|From:||Tom Lane <tgl(at)sss(dot)pgh(dot)pa(dot)us>|
|To:||Laurenz Albe <laurenz(dot)albe(at)cybertec(dot)at>|
|Cc:||Ashutosh Sharma <ashu(dot)coek88(at)gmail(dot)com>, pgsql-hackers <pgsql-hackers(at)postgresql(dot)org>|
|Subject:||Re: table_privileges view always show object owner as a grantor|
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Laurenz Albe <laurenz(dot)albe(at)cybertec(dot)at> writes:
> Ashutosh Sharma wrote:
>> I noticed that irrespective of whoever grants privileges on an object,
>> it's always the object owner who is seen as a grantor in the output of
>> table_privileges view.
The above is demonstrably false ...
regression=# create user alice;
regression=# create user bob;
regression=# create user charlie;
regression=# \c - alice
You are now connected to database "regression" as user "alice".
regression=> create table a1(f int);
regression=> grant select on table a1 to bob with grant option;
regression=> \c - bob
You are now connected to database "regression" as user "bob".
regression=> grant select on table a1 to charlie;
regression=> select * from information_schema.table_privileges where table_name = 'a1';
grantor | grantee | table_catalog | table_schema | table_name | privilege_type | is_grantable | with_hierarchy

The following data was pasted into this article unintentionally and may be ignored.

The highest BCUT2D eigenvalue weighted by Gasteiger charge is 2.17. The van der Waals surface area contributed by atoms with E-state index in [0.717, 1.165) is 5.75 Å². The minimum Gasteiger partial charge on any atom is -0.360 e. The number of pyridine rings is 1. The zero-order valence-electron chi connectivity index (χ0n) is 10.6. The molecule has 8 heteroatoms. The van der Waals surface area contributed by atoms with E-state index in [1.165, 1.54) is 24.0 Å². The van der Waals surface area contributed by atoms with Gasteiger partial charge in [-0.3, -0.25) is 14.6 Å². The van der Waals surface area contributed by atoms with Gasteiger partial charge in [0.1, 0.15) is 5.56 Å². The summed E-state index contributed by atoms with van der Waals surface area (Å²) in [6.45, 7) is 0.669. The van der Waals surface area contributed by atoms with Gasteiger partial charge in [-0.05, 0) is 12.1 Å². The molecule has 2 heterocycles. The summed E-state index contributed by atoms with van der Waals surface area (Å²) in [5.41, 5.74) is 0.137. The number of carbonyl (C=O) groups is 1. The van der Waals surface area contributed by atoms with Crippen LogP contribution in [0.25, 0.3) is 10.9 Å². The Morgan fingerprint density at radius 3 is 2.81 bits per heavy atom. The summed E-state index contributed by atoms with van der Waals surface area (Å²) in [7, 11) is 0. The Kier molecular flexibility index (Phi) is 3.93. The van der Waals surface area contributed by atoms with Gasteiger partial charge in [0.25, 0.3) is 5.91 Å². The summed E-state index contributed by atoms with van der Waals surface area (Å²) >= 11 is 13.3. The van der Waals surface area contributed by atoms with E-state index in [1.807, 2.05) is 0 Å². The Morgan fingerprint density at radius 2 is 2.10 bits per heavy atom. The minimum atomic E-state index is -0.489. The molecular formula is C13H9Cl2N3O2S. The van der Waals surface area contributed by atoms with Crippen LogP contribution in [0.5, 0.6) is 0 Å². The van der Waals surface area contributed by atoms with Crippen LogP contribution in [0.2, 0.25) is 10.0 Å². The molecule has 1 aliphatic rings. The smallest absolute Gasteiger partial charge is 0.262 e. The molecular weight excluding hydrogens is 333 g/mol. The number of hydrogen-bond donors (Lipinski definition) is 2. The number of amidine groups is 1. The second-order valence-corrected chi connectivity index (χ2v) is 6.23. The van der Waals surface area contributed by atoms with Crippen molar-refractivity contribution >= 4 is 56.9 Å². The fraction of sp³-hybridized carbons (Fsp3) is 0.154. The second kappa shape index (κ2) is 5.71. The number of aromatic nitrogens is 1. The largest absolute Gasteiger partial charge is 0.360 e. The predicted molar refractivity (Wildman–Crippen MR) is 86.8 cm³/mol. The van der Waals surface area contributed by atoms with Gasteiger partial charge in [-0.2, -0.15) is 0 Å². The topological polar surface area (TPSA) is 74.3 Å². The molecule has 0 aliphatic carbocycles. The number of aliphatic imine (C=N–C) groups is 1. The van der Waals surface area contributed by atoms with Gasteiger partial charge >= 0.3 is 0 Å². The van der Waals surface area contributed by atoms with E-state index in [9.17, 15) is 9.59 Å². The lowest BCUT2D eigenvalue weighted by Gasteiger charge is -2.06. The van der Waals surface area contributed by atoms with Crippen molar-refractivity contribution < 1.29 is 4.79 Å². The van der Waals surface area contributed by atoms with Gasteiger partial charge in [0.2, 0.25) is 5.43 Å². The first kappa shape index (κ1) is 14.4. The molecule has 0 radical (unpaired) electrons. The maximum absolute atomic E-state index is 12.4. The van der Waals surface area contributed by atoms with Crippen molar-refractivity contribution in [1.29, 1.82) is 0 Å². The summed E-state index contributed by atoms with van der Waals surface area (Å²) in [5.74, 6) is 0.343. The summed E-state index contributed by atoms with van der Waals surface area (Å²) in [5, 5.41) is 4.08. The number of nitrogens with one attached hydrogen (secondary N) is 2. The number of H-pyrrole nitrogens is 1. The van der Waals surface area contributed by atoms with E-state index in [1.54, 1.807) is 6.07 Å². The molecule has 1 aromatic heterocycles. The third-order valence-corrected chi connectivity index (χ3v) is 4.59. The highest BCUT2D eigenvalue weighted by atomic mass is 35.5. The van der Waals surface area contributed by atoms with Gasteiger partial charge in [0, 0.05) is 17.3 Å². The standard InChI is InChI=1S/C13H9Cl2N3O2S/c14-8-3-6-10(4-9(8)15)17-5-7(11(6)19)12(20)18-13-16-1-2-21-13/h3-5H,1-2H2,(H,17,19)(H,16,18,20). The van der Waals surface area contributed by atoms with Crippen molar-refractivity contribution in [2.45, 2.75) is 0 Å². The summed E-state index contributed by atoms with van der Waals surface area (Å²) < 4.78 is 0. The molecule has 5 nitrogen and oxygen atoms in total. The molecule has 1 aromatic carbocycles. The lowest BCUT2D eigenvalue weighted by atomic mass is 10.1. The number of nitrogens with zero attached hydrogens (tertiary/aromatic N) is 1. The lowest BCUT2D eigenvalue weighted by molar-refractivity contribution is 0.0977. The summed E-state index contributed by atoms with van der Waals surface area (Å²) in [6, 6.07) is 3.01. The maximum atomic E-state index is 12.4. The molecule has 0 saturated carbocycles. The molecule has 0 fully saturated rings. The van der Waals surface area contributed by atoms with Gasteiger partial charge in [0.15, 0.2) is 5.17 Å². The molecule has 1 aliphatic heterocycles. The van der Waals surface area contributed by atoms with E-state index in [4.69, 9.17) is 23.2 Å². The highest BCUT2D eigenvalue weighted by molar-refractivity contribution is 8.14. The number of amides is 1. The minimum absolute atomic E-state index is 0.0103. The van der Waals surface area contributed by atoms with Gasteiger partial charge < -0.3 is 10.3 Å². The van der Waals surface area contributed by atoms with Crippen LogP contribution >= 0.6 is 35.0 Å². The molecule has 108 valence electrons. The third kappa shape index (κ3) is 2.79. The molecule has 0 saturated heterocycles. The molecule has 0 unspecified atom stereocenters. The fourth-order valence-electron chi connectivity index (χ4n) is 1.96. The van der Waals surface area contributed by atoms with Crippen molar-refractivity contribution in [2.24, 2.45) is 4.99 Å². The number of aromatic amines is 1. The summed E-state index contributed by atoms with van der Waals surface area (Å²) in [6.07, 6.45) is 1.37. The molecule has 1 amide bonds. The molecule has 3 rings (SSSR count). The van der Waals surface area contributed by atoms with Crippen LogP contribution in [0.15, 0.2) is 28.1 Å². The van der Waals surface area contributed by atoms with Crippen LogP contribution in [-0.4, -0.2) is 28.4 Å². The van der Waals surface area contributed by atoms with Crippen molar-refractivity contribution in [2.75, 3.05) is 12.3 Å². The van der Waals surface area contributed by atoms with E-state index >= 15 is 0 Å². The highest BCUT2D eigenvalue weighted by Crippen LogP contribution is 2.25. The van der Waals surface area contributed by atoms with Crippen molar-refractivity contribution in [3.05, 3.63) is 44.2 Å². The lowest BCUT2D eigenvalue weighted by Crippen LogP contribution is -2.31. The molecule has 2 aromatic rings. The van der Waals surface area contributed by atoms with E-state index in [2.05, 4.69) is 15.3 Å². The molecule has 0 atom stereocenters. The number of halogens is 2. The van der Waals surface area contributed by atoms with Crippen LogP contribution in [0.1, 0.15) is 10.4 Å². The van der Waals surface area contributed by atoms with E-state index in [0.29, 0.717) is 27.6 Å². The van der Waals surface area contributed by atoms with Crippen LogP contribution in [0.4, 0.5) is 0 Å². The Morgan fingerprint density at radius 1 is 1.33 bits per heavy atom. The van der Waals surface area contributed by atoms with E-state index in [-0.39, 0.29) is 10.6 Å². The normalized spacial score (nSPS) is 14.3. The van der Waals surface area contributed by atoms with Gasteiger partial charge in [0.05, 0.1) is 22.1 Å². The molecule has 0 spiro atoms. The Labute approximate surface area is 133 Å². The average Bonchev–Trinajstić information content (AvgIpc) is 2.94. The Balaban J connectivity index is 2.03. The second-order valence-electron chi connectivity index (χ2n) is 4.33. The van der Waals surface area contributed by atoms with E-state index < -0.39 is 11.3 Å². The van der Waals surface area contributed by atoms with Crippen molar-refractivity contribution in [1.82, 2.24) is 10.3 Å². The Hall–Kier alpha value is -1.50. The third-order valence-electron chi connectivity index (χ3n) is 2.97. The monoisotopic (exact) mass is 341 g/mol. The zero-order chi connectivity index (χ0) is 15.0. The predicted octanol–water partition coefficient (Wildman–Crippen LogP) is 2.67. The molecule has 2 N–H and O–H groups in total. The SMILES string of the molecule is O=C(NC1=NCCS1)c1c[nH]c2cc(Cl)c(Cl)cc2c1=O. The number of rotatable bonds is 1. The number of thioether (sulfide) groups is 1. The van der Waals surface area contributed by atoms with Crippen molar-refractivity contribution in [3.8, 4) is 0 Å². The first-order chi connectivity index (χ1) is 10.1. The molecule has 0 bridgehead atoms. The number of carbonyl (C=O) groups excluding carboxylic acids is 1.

bob | charlie | regression | public | a1 | SELECT | NO | YES
alice | bob | regression | public | a1 | SELECT | YES | YES
> Currently the grantor of a privilege is the owner if a superuser
> grants a privilege on the object.
Yes, that is true.
> So I'd say the behavior is fine as it is, but it would not harm to
> document it better (or at all).
It is documented, see under GRANT:
If a superuser chooses to issue a GRANT or REVOKE command, the command
is performed as though it were issued by the owner of the affected
object. In particular, privileges granted via such a command will
appear to have been granted by the object owner. (For role membership,
the membership appears to have been granted by the containing role
GRANT and REVOKE can also be done by a role that is not the owner of
the affected object, but is a member of the role that owns the object,
or is a member of a role that holds privileges WITH GRANT OPTION on
the object. In this case the privileges will be recorded as having
been granted by the role that actually owns the object or holds the
privileges WITH GRANT OPTION. For example, if table t1 is owned by
role g1, of which role u1 is a member, then u1 can grant privileges on
t1 to u2, but those privileges will appear to have been granted
directly by g1. Any other member of role g1 could revoke them later.
If the role executing GRANT holds the required privileges indirectly
via more than one role membership path, it is unspecified which
containing role will be recorded as having done the grant. In such
cases it is best practice to use SET ROLE to become the specific role
you want to do the GRANT as.
The point about other members of the owning role being able to revoke
the privileges is why it's done this way.
regards, tom lane
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